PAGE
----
Current Applications

Call for Applications 2022-23

Cambridge Digital Humanities offers funding to support research activity by University of Cambridge researchers and staff (including ECR researchers) in areas relevant to Digital Humanities. We are pleased to open the latest call for applications for work in the following categories:

Bid Development Awards

Providing support of up to £2000 for projects in the process of developing bids for funding in the digital humanities, supporting the practical steps towards the development of coherent and realisable bids for submission to funding bodies. Activities might include honing a project for a specific funding call, shaping digital humanities critical approaches and methodologies, clarifying research questions, funding assistance with scoping and costing technical aspects, identifying and building networks and finding external partnerships.

Digital Resources Awards

Providing funding of up to £1000 to create digital resources supporting DH research. Resources may take the form of images (2D or 3D), film, audio, as well as more specialist forms of imaging and analysis. In addition, the creation of sample data sets as part of the creation of larger research bids is within scope of this funding. Priority will be given to applications that can demonstrate a broader benefit to digital humanities as a whole and that address specific research questions.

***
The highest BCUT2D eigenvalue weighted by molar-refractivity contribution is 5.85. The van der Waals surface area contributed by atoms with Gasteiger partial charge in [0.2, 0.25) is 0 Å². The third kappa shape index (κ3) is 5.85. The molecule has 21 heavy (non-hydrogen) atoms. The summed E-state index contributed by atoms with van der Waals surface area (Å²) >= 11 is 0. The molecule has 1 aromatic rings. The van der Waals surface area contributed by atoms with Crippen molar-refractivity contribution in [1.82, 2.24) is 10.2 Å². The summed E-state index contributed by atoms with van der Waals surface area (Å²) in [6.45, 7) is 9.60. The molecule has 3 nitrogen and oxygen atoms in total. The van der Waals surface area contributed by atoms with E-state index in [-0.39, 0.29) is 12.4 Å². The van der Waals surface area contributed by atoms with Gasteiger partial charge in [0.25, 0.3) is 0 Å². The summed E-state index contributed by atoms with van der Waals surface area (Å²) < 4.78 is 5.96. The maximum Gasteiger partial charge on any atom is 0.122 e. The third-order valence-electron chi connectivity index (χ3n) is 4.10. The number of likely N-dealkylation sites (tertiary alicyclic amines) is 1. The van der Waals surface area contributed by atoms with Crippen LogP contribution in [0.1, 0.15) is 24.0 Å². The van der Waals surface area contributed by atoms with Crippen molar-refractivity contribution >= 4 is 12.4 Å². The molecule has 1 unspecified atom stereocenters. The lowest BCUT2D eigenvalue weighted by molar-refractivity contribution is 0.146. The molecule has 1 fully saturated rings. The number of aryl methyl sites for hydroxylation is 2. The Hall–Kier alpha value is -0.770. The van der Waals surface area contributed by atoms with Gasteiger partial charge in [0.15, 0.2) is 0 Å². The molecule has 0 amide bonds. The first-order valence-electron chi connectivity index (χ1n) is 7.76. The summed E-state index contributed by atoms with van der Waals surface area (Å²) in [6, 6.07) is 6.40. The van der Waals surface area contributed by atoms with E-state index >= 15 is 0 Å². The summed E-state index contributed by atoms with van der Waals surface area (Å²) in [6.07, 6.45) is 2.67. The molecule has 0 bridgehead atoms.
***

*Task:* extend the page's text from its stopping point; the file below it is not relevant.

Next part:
Project Incubation Awards

Providing initial seed funding of up to £2000 for digital humanities projects as the basis of development towards larger funding bids. Funding will usually be awarded to projects that can demonstrate broad significance to the digital humanities while addressing specific research questions. Examples include the development and testing of research methodologies, experimental technological work towards developing standards, tools and platforms, work towards the establishment of networks and partnerships, or building digital humanities skills and knowledge in the academic community. The limited scope of the funding means that applications should be tightly focused on particular problem areas with an emphasis on experimental approaches.

How to apply

We will review applications after these deadlines:

Michaelmas Deadline: Sunday, 30 October 2022
Lent Deadline: Sunday, 26 February 2023

Please note we will not consider applications after 26 February 2023 for the academic year 2022/23.

To apply, please fill out the application form:

Past Awards


We’re delighted to have helped the previous CDH researchers listed below. Please visit CDH Awards for more information and how to apply for the current academic year.


Bid Development Awards

Alexis Litvine ‘Gaming the Industrial Revolution’

The funding helped prepare a bid to develop an innovative approach to game-based learning in a collaborative, benefitting students, teachers, and game designers. A game prototype articulates multiple causal chains in a game format, letting students explore causal links iteratively through play to discover and formalise the relationship between the games’ variables on their own in a formal school setting.

Laura Moretti ‘The digital turn in early modern Japanese literature’